Brownie Cake

Hello lovely ladies and gents! I had intended this blog post to go live in time for Mother’s Day, so that all of you out there who wanted something a little more tasty than burnt toast for breakfast could stock up on ingredients, print out this post or email it to your partners and suggest that they make this with the kids.

Why? Because it’s insanely easy, looks good and is delicious! But life (or in this case a still teething Munchkin) managed to get in the way of my best laid plans.

So here it is post Mother’s Day. Maybe you can put in an order for one for your birthday? ;)

Brownie Cake

The main ingredient for this cake?

A cake mix.

Yup, this lady has changed her tune after rather a lot of burnt caramel and cakes that resemble pancakes because the Munchkin decided to curtail her nap and/ or to take up lung exercises right at an essential moment. So whilst I thought that hell would freeze over and be coated in frosting before I’d use a packet, I’ve found myself resorting to using cake mixes in emergencies. I’ve found a couple of fabulous gluten-free ones. But you could use any you find at the grocery or whole-foods.

For this one I used a packet of Ma Vie Sans Gluten Gateau au chocolat, manufactured by Primeal, it’s available at pharmacies and health food stores. But you can use any good gluten-free mix you like.

After following the instructions on the packet to make up the batter, I added half a cup of chopped walnuts and half a cup of chopped dark fleur de sel chocolate. And poured it into a large slice tin before baking at the temperature suggested on the packet. Just keep a good eye on it as it will bake a lot quicker due to it being put in a larger tin.

Brownie Cake

This meant that I ended up with a ‘brownie’ type cake. I cut it in half, trimmed it so the edges looked neat and layered it with chopped strawberries and whipped cream.

Brownie Cake

I then covered it with a light dusting of good quality cocoa powder. I use a tea strainer for this as it gives me loads more control and creates less of a cocoa powder cloud in my kitchen. It’s also a really handy thing to give your kids when they’re “helping”.

Brownie Cake

And finally, I added a sprinkle of some of my favourite decorations… dried flowers/ petals. I bought these from a market here in Lausanne, they’re organic and oh so pretty! But you could probably find them at a local delicatessen or specialty shop.

Brownie Cake

If all else fails, just attack with your favourite sugary decoration ;)

Brownie Cake

And voilà! An exceedingly quick (I had this done in one very short Munchkin nap), delicious and pretty cake to serve your friend who is coming for tea. And a really easy cake for you (or your husband *hint hint*) to whip up with your kids for your next Mother’s Day or birthday.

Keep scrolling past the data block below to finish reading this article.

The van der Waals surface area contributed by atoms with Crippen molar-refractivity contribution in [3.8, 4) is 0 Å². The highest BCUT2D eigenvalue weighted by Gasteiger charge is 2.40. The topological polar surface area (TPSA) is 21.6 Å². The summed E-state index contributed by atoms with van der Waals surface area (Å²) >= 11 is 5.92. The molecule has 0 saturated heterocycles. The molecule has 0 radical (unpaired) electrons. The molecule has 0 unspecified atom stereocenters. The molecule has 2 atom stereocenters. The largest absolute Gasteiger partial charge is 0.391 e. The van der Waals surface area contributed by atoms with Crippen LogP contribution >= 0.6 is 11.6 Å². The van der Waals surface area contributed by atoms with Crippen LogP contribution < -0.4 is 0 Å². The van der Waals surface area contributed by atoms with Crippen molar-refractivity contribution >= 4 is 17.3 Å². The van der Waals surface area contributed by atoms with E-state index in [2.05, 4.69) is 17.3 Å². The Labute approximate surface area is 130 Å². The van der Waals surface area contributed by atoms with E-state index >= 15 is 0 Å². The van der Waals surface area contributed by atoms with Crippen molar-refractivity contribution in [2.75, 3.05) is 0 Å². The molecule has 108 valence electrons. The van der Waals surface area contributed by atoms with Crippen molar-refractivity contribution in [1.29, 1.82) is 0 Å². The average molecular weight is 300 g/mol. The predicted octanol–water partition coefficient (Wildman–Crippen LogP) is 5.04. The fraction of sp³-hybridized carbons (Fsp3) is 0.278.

Brownie Cake
Brownie Cake

In Print…

 

Cupcake Heaven Autumn 2013

 

Why is it that every time I start to wonder what I’m doing with my life and start to consider returning to a ‘normal’ profession something turns up to make me change my mind? In this case, the latest issue of Cupcake Heaven turned up in my letterbox.

The recipe and photography for my Gluten-free apple, custard & almond praline cupcakes has been included! It’s also out there in the big wide world in the Danish, German and Dutch editions of the magazine. Oh and it’s available for download via their iPad app.

 

Cupcake Heaven Autumn 2013

 

Food Heaven have also recently released a magazine for celiacs! So if you’re newly diagnosed or have a family member with gluten allergies, it may come in very handy.

 

Chocolatey decadence. Gluten-free brownies

 

Gluten-fre Brownies

 

Gluten-free brownies are awesome. No. Seriously. They are.

Why? Because they’re basically all chocolatey deliciousness and there’s not much in the way of flour. I made two batches over the last week. One to take to a friends birthday picnic and then another for DM to take into the office. According to DM the batch for the office lasted about 5 minutes. I’m assuming that’s a good thing.

For the picnic brownies, I used milk chocolate and about 100 grams of shaved almonds. But for the office brownies, I used a 48% dark chocolate and 200 grams of slivered almonds.

The difference is quite strong. The milk chocolate brownies taste sweeter, whereas the dark chocolate had a bit more crunch due to the slivered almonds and were a little more ‘adult’ in flavour . They would be perfect with a scoop of homemade ice-cream as a dessert, maybe with a dribble of salted caramel sauce? *drools a little and heads off to make another batch*